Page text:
TOKYO - Global stock markets suffered wild swings on Friday over the spiralling coronavirus crisis that has killed nearly 5,000 people and disrupted sport, schools and society across the planet.
The virus has affected all walks of life, not sparing sports stars, celebrities or world leaders, with Canadian Prime Minister Justin Trudeau announcing he was in self-imposed quarantine after his wife tested positive.
It has also forced the sealing off of entire countries, draconian government measures not seen in peacetime, and the scrapping of global sporting and cultural events from Broadway to basketball.
Japan's stock market plunged more than 10 percent at its low on Friday, following the worst day on Wall Street since the crash of 1987 as traders scrambled to sell everything on fears the virus will catapult the world into a deep recession.
But the Nikkei rallied to close 6 percent down on huge volatility as traders weighed emergency big-bang measures by central banks in the United States and eurozone, and government fiscal stimulus packages.
An extraordinary day of trade in Australia saw the main stock market close higher by four percent after falling by eight percent at one point, with some players apparently seeing buying opportunities in the carnage.
Forager Funds' Steve Johnson described the day's trade as "completely and utterly nuts".
'Worst in a century'
The human toll also continued to rise, with nearly 131,500 people infected across 116 countries and territories, and 4,925 dead, according to an AFP tally.
The virus, which first emerged in China in December, has quickly spread around the world even as cases in Asia have leveled out in recent days.
China claimed "the peak" of the pandemic had passed its shores, but infections and deaths jumped dramatically in Italy, Spain and Iran, which announced 75 new deaths on Thursday.
French President Emmanuel Macron said it was "the worst health crisis in France in a century" as he ordered schools and universities closed "until further notice" -- following similar moves in many other countries.
British Prime Minister Boris Johnson issued a grim warning to the public over the virus, which has predominantly killed the elderly and other people with already weakened immune systems.
"More families, many more families are going to lose loved ones before their time," Johnson said, as he urged people with symptoms to stay at home.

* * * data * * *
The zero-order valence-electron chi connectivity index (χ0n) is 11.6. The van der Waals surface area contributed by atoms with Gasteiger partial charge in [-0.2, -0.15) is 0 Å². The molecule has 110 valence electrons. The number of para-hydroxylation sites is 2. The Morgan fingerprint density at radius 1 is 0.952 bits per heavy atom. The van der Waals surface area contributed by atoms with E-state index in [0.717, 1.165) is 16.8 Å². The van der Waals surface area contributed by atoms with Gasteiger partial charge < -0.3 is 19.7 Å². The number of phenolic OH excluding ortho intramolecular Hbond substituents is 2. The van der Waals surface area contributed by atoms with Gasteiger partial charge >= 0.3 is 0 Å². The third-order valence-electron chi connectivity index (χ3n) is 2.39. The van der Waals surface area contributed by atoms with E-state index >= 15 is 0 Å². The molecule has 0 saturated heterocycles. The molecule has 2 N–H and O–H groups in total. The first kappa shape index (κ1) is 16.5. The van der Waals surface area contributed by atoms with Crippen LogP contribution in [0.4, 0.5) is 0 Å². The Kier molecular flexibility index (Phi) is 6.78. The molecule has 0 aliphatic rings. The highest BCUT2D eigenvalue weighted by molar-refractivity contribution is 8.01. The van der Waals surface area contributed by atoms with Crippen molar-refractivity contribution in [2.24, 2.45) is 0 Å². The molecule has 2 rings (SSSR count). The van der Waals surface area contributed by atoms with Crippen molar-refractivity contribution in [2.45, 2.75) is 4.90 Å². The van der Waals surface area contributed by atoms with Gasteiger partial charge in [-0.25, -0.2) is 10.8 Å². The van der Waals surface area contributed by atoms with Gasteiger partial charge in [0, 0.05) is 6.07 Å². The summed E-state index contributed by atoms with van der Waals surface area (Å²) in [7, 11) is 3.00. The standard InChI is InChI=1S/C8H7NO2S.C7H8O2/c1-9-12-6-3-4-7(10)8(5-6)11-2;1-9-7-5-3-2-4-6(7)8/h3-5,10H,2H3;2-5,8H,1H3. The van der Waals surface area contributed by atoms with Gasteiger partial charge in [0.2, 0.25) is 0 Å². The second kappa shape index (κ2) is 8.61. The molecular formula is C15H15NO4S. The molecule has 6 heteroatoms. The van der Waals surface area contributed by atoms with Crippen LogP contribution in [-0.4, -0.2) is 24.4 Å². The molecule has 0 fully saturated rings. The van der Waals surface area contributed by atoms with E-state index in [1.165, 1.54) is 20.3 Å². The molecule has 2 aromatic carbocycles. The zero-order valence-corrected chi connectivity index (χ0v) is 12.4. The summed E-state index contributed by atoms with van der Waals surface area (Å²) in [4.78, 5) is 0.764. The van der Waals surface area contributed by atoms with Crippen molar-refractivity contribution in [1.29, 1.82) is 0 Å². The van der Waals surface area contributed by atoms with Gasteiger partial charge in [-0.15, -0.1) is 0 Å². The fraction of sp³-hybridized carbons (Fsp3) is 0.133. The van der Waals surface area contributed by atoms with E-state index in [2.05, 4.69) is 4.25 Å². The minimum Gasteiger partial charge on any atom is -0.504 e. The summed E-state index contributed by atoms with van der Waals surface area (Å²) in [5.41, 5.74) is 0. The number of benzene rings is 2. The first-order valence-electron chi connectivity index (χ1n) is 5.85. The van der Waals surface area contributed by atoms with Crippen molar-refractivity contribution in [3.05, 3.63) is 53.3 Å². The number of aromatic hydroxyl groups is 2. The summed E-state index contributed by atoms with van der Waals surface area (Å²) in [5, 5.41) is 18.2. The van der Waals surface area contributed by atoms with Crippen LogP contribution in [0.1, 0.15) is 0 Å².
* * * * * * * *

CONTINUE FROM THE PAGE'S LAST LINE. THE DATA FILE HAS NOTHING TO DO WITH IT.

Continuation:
With countries imposing travel bans -- Australia was the latest to recommend citizens reconsider foreign travel -- global tourism has ground to a halt, and many people have been left stranded as dream holidays turned to nightmares.
Betul Akcagoz, a tourist from Turkey on holiday in Vienna, told AFP: "So bad. There is nothing to do. I hope we can go back to Turkey because in our country, they said they might close the borders too."
"I hope they won't because we don't want to be stuck here."
The chaos extended to Europe's airports, where confused passengers scrambled to redraw their plans after US President Donald Trump this week banned all travellers from mainland Europe for the next 30 days.
"We just got off our plane and we're going to go straight back -- we can't believe it," said 29-year-old Tiara Streng, queuing with three friends at London's Heathrow Airport for a return flight to Colorado.
'A little bit crazy'
The virus has cut a swathe through sporting events around the planet.
The NBA basketball league in the United States was this week shut down for 30 days.
The season-opening Australian Grand Prix became the latest high-profile casualty on Friday, with the event cancelled just hours before the action was due to start after a McLaren team member tested positive.
In England, Chelsea's players and coaching staff were ordered into isolation as Callum Hudson-Odoi became the first Premier League player confirmed positive, as doubts swirled over the rest of the season.
The virus has placed a major question mark over the "Greatest Show on Earth", the Tokyo Olympics, with Trump saying "maybe they postpone it for a year."
But Japan's Olympic minister said neither organizers in Tokyo nor the International Olympic Committee were thinking "at all" about delaying or cancelling the Games, due to open on July 24.
With authorities warning large gatherings should be avoided during the outbreak that the WHO has officially classified as a pandemic -- entertainment venues like Disneyland have been closed and the curtain this week also came down on Broadway.
Ted Levitt, a 63-year-old pensioner came to New York from Maryland with his daughter to watch "Hamilton" and thought the measures were overblown as he learned on Thursday the show was cancelled.
"I think it's not as bad as they say but I guess you've got to stop it somehow. I think everybody's getting a little bit crazy," he told AFP.